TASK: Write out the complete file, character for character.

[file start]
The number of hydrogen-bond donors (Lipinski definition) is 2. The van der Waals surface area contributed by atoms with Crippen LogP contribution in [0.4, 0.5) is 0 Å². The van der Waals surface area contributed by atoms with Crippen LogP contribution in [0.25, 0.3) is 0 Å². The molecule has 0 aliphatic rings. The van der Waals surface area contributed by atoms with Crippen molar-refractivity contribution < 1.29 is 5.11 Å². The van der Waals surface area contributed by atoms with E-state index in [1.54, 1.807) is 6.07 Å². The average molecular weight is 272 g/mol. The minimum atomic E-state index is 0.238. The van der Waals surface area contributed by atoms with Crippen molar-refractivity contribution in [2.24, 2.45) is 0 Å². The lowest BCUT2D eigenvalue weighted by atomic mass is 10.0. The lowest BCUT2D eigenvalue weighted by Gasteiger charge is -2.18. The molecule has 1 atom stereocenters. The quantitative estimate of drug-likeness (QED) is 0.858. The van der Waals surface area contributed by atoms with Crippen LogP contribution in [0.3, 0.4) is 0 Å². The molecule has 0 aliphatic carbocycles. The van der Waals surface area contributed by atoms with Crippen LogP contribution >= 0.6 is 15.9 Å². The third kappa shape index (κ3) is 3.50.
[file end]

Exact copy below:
The number of hydrogen-bond donors (Lipinski definition) is 2. The van der Waals surface area contributed by atoms with Crippen LogP contribution in [0.4, 0.5) is 0 Å². The van der Waals surface area contributed by atoms with Crippen LogP contribution in [0.25, 0.3) is 0 Å². The molecule has 0 aliphatic rings. The van der Waals surface area contributed by atoms with Crippen molar-refractivity contribution < 1.29 is 5.11 Å². The van der Waals surface area contributed by atoms with E-state index in [1.54, 1.807) is 6.07 Å². The average molecular weight is 272 g/mol. The minimum atomic E-state index is 0.238. The van der Waals surface area contributed by atoms with Crippen molar-refractivity contribution in [2.24, 2.45) is 0 Å². The lowest BCUT2D eigenvalue weighted by atomic mass is 10.0. The lowest BCUT2D eigenvalue weighted by Gasteiger charge is -2.18. The molecule has 1 atom stereocenters. The quantitative estimate of drug-likeness (QED) is 0.858. The van der Waals surface area contributed by atoms with Crippen LogP contribution in [0.3, 0.4) is 0 Å². The molecule has 0 aliphatic carbocycles. The van der Waals surface area contributed by atoms with Crippen LogP contribution >= 0.6 is 15.9 Å². The third kappa shape index (κ3) is 3.50.